” People in Dickens time were extremely scared of ghosts and so Marley is a good way to get across a message to the reader that actions in life have consequences. Scrooge is told that three spirits, which will give him a chance to escape the same fate as Marley, will visit him. “You will be haunted. ” Resumed the ghost, “by three spirits… ” Is that the chance and hope you mentioned, Jacob? ” [Scrooge] demanded in a faltering voice. “It is. ” “I-I think I’d rather not,” said Scrooge. “Without their visits you cannot hope to shun the path I tread.
” The first ghost that visits him is a small child, however it shows signs of age and wisdom, ” its hair which hung about its neck and down its back, was white, as if with age; and yet the face had not a wrinkle in it, and the tenderest bloom was on the skin. “. The ghost shows Scrooge scenes of his past, the first is when he is a little boy at school and he has been deserted by his friends and left in the school. Another shows his sister fan whom has come to say that his father has decided to let him come home.
The next scene shows his first work place and his boss Fezziwig whom Scrooge is fond of and he cries in excitement when he sees him ” why its old Fezziwig! Bless his heart its Fezziwig alive again” Scrooge also realises in this scene that the party that Fezziwig throws must have cost a fortune, and that he should perhaps be more generous to his own clerk. The next place the ghost takes him to is with his girlfriend Belle who is tearful, it shows Belle breaking up with Scrooge as he is becoming obsessed with his work and does not love her as much anymore. “It matters little,” she said softly.
” to you, very little. Another idol has displaced me; and, if it can cheer and comfort you in time to come as I would have tried to do, I have no just cause to grieve. ” ” What idol has displaced you. ” “A golden one. ” The golden idol she speaks of is money and she is saying how Scrooge has just replaced his love for her with love for money. The next ghost to visit him shows Scrooge scenes of people enjoying themselves at Christmas time. It shows him Bob Cratchit his clerk, who is underpaid by Scrooge and as a result is living in poverty, however his family makes the best of what little they have.
Scrooge finds out how much they all hate him when Bob attempts to make a toast to Mr Scrooge. “Mr Scrooge! ” said Bob. “I’ll give you Mr scrooge, the founder of the feast! ” “The founder of the feast, indeed” cried Mrs cratchit, reddening. “I wish I had him here. I’d give him a piece of my mind to feast upon, and I hope he’d have a good appetite for it. ” The final ghost to visit Scrooge is the ghost of Christmas yet to come, a very melancholy character, dressed in a black shroud with only his long skeletal hand visible, he has strong references to the grim reaper.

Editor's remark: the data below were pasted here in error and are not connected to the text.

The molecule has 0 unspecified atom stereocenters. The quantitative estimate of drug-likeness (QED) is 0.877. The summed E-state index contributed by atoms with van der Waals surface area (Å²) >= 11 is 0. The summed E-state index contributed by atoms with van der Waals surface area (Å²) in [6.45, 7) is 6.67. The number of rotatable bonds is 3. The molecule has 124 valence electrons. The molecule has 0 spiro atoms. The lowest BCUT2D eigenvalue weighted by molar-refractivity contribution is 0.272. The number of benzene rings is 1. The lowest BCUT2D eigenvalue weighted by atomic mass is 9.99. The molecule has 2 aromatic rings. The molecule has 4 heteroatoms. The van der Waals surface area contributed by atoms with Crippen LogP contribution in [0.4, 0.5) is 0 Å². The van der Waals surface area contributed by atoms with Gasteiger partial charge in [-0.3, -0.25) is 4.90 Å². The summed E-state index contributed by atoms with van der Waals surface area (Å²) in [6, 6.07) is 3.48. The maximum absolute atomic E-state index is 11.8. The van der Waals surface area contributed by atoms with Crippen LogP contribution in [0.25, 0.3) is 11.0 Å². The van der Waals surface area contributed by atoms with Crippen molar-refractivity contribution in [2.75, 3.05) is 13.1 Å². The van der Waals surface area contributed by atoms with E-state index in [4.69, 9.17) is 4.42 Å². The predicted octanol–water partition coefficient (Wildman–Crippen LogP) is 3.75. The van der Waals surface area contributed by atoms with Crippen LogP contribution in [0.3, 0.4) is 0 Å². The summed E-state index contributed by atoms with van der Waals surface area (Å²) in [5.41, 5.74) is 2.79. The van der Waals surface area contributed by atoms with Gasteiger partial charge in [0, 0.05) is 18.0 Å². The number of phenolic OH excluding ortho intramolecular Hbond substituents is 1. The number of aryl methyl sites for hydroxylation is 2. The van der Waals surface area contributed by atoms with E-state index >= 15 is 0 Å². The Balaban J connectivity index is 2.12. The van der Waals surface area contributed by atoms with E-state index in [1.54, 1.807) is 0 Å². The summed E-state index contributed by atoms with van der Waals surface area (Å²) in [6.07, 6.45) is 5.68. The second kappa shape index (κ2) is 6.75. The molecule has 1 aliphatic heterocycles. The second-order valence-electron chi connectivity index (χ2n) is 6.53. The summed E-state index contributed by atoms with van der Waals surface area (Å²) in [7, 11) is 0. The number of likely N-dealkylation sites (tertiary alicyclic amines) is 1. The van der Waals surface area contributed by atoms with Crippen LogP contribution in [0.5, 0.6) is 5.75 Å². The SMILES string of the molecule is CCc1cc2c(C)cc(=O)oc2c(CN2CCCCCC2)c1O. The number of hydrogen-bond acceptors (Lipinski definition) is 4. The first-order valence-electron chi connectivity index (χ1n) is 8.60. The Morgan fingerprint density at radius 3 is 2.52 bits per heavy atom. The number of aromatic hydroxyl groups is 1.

This ghost shows Scrooge a scene of people laughing at a dead mans expense. It also shows the death of Tiny Tim. Bob Cratchit’s son. Scrooge asks to see the man who the people were laughing at and the ghost takes him to a graveyard, this scares Scrooge and he wants to know whether he can change his fate and asks the ghost. “Men’s courses will foreshadow certain ends, to which, if persevered in they must lead,” said Scrooge. ”
But if the courses be departed from the ends will change. Say it is thus with what you show me!” he then looks at the grave of the dead man and finds that it bears his name. The images the ghosts have Shown Scrooge have scared him and made him drastically change his attitude and conduct toward other people. He sends a huge turkey round to his clerk Bob Cratchit’s house and decides to visit his nephew to see if he will let him come round for Christmas dinner. He also increases Bobs’ wages. “Now I’ll tell you what, my friend,” said Scrooge. “I am not going to stand for this sort of thing any longer.
And therefore,” he continued, leaping from his stool and giving bob such a dig in the waistcoat that he staggered back into the tank again-“and therefore I am about to raise your salary. ” People enjoy reading ghost stories, as there is a sense of fear and the unknown. Dickens uses these conventions of a ghost story to make people reconsider their attitudes towards poor people. He uses the mystery of what happens after death, with the Ghost of Jacob Marley, to make people consider the consequences of their actions.
Being stuck in some sort of chains for eternity was a real fear in Dickens time, so this is used to create a sense of fear in the novel. He also uses the three spirits; they seem very wise and the reader is more likely to pay attention to them than if Dickens was to campaign himself. The novel works because the reader would pay less attention to politicians or social activists than a novel; the population were not interested in people campaigning for the poor, but if it is written in the form of a novel people are more likely to be susceptible and receptive to Dickens views.